Indebtedness, others threaten West Africa gas projects
The West African Gas Pipeline Company may soon fold up as inadequate supply of gas from Nigeria and the inability of the company to settle its $179milion debts threaten its gas projects.
Nigeria owns 24.5% stake in the sub-regional gas firm through the Nigerian National Petroleum Corporation (NNPC), with Chevron West African Gas Pipeline Limited controlling 36.9% stake.
Speaking at the opening ceremony of the meeting of the Committee of Ministers of the WAGP Project in Abuja yesterday, the Managing Director of WAPCo, Mr. Walt Perez, stated that the company faced significant risks because of its unhealthy state occasioned by low gas volumes, huge indebtedness totaling about $179 million and dwindling cash flows.
He explained that although WAGP had sometimes been technically capable of transporting volumes of natural gas up to contractual levels, many actual receipts have remained below contracted levels and are now putting the commercial viability of the WAGP project in significant doubt.
Perez added that the problem with low gas volumes was exacerbated by the force majeure declared by oil firms, mostly in Nigeria, in 2013 and which remains in effect today. He declared that as long as the situation persists, WAPCo’s business planning and immediate prospect for growth in the foreseeable future would not materialize, unless conditions change.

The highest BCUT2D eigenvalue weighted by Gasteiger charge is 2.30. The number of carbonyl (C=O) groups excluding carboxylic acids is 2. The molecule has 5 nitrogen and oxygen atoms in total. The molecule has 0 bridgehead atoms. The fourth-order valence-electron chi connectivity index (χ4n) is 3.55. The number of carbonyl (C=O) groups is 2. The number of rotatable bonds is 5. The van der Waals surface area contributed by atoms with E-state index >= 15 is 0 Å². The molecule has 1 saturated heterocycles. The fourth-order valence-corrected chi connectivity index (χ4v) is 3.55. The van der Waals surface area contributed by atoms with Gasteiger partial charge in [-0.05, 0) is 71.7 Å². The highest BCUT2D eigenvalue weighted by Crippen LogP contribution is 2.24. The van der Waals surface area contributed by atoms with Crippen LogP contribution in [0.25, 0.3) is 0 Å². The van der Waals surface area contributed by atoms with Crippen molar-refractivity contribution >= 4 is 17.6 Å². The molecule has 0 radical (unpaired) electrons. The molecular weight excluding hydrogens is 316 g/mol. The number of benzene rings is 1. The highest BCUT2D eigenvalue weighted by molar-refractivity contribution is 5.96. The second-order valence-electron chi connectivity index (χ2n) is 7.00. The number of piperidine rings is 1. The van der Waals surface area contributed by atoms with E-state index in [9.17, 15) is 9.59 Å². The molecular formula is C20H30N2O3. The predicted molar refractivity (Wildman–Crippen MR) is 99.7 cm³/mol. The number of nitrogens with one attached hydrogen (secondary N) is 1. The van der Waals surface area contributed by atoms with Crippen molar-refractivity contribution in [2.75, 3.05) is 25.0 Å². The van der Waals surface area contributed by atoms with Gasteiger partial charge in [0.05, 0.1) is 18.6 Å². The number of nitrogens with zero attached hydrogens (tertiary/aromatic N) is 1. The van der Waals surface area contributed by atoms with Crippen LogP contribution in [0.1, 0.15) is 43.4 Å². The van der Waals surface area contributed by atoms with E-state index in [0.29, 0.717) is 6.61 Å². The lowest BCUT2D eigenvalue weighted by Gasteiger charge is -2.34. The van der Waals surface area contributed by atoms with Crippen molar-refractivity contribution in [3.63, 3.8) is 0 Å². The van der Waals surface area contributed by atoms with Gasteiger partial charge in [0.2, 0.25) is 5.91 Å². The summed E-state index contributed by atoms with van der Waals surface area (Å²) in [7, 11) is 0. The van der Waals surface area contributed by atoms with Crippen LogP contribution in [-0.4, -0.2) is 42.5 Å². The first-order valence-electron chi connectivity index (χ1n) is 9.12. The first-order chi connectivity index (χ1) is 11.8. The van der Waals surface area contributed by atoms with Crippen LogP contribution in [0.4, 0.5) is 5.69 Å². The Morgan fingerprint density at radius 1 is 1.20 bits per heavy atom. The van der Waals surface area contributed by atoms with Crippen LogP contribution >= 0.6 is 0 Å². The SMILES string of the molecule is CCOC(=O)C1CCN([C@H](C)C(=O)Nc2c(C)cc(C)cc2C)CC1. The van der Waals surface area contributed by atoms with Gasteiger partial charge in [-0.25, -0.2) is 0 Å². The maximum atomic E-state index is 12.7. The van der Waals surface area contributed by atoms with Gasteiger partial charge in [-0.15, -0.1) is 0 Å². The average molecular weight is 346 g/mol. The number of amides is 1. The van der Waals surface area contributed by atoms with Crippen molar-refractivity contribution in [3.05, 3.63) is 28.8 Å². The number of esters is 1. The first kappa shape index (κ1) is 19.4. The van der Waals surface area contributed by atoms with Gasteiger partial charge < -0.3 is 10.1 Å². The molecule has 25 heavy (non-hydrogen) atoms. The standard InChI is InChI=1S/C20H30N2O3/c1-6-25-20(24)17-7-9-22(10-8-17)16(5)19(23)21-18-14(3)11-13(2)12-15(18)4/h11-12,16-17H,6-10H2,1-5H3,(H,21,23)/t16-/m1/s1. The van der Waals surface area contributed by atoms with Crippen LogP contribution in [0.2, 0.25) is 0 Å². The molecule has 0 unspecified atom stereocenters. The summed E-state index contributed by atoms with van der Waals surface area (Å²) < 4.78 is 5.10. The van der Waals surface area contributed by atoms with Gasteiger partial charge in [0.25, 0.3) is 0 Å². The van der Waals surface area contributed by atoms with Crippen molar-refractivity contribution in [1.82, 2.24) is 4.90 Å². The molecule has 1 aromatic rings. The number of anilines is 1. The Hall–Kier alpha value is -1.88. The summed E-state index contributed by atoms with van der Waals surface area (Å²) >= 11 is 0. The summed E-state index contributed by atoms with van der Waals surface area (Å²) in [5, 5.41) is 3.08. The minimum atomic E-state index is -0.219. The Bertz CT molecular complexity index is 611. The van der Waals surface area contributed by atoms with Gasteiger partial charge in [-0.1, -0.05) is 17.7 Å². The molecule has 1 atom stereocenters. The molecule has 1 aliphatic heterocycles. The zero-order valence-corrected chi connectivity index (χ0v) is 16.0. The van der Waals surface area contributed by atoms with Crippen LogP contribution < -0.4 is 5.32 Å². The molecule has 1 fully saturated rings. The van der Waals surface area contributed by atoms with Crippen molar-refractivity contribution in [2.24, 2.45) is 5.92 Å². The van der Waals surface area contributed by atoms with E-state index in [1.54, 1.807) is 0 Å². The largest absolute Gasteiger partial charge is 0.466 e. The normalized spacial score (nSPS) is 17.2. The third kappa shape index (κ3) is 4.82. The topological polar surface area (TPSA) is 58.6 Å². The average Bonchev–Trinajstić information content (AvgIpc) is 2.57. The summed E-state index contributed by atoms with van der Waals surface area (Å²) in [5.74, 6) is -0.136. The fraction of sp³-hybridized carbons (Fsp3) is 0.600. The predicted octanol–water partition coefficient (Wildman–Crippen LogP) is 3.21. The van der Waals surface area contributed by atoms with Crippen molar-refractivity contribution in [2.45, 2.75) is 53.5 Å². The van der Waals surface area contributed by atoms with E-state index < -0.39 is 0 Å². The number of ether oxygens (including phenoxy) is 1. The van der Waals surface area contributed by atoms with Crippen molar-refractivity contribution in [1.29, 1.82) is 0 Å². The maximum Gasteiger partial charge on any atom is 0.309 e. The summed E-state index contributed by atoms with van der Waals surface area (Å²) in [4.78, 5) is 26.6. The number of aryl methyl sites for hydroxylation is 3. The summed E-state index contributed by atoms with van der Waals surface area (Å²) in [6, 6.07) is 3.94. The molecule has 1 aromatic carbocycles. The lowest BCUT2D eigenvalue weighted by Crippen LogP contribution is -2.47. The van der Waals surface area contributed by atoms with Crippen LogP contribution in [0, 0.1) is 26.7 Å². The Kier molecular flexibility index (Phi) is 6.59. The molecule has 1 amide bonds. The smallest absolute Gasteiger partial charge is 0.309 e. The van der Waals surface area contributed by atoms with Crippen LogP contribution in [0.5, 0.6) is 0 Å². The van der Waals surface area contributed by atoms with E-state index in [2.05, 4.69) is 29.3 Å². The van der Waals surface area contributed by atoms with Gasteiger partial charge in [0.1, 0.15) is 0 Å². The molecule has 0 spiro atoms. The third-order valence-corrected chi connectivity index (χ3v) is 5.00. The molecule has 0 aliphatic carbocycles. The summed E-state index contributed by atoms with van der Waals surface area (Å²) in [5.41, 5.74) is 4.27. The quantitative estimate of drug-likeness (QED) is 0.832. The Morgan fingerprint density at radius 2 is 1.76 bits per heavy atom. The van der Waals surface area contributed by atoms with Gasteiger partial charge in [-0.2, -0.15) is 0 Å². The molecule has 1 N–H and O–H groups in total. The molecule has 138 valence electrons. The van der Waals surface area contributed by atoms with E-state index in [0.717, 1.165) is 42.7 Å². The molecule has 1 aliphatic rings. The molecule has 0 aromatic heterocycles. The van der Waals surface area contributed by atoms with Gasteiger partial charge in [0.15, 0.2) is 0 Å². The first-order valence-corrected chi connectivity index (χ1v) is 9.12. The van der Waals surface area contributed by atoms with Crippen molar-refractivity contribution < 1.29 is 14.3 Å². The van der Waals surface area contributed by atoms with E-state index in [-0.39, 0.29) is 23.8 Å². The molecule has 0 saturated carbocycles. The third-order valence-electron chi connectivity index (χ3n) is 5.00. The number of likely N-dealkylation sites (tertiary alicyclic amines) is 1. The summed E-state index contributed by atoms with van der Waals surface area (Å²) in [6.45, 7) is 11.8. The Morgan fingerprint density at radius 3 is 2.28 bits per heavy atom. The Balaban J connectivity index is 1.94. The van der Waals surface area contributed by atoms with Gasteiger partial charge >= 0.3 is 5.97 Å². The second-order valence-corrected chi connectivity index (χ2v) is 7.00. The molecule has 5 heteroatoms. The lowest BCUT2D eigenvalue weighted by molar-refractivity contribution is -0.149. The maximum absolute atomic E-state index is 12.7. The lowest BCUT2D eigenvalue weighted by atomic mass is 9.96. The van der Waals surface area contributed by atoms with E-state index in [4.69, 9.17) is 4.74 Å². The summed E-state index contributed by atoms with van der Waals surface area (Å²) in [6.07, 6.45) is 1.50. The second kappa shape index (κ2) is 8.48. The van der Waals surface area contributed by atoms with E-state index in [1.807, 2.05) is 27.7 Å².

According to him, the company has not been receiving full and consistent payment of gas deliveries from its biggest customer, the Volta River Authority (VRA) since August 2014.
Perez said this had led to a huge backlog of unpaid invoices, totaling $104 million that is due to WAPCo’s account, plus an additional $75 million to N-Gas.
“The company initially appeared to be resilient in the face of drastically reduced revenue flows because gas transmission and other operational activities continued. The reality, however, is that WAPCo has been floundering. In fact, we have been conserving cash in order to prolong our time and operations, and as a result, WAPCo is now operating under extreme austerity conditions.”
Speaking in the same vein, Minister of State for Petroleum Resources, Ibe Kachikwu, said inadequate supply of gas was one of the challenges faced by the company. According to him, dwindling volumes and numerous other factors have served to hamper the company’s growth prospect.
Despite the enormous challenges, Kachikwu insisted that Nigeria remains committed to the ideals of the founding ECOWAS leaders that established the firm.